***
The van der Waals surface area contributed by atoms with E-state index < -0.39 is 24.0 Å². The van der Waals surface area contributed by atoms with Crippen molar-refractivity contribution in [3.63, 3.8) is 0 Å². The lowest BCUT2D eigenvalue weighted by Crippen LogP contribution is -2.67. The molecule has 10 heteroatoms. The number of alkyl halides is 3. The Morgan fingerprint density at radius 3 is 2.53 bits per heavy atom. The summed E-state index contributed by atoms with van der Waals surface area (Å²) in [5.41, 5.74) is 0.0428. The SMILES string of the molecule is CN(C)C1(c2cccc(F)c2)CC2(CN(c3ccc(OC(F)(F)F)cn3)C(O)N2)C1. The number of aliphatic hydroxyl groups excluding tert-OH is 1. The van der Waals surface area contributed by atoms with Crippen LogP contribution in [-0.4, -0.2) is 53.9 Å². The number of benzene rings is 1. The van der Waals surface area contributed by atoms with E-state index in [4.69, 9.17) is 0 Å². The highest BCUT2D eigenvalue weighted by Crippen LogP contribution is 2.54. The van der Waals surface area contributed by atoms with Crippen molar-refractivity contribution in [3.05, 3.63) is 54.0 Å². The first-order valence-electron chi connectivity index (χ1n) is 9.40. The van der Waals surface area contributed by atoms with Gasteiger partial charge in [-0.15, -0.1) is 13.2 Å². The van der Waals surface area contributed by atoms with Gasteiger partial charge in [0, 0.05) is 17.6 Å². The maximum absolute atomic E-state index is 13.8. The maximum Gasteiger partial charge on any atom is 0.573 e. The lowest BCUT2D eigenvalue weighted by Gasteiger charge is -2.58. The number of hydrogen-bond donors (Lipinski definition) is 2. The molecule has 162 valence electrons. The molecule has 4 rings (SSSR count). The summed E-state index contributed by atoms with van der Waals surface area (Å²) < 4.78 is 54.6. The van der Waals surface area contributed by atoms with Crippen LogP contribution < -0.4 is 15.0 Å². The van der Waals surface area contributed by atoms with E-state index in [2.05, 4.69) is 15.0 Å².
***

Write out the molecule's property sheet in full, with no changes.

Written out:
The van der Waals surface area contributed by atoms with E-state index < -0.39 is 24.0 Å². The van der Waals surface area contributed by atoms with Crippen molar-refractivity contribution in [3.63, 3.8) is 0 Å². The lowest BCUT2D eigenvalue weighted by Crippen LogP contribution is -2.67. The molecule has 10 heteroatoms. The number of alkyl halides is 3. The Morgan fingerprint density at radius 3 is 2.53 bits per heavy atom. The summed E-state index contributed by atoms with van der Waals surface area (Å²) in [5.41, 5.74) is 0.0428. The SMILES string of the molecule is CN(C)C1(c2cccc(F)c2)CC2(CN(c3ccc(OC(F)(F)F)cn3)C(O)N2)C1. The number of aliphatic hydroxyl groups excluding tert-OH is 1. The van der Waals surface area contributed by atoms with Crippen LogP contribution in [-0.4, -0.2) is 53.9 Å². The number of benzene rings is 1. The van der Waals surface area contributed by atoms with E-state index in [4.69, 9.17) is 0 Å². The highest BCUT2D eigenvalue weighted by Crippen LogP contribution is 2.54. The van der Waals surface area contributed by atoms with Crippen molar-refractivity contribution in [3.05, 3.63) is 54.0 Å². The first-order valence-electron chi connectivity index (χ1n) is 9.40. The van der Waals surface area contributed by atoms with Gasteiger partial charge in [-0.15, -0.1) is 13.2 Å². The van der Waals surface area contributed by atoms with Gasteiger partial charge in [0, 0.05) is 17.6 Å². The maximum absolute atomic E-state index is 13.8. The maximum Gasteiger partial charge on any atom is 0.573 e. The lowest BCUT2D eigenvalue weighted by Gasteiger charge is -2.58. The number of hydrogen-bond donors (Lipinski definition) is 2. The molecule has 162 valence electrons. The molecule has 4 rings (SSSR count). The summed E-state index contributed by atoms with van der Waals surface area (Å²) < 4.78 is 54.6. The van der Waals surface area contributed by atoms with Crippen LogP contribution < -0.4 is 15.0 Å². The van der Waals surface area contributed by atoms with E-state index in [2.05, 4.69) is 15.0 Å².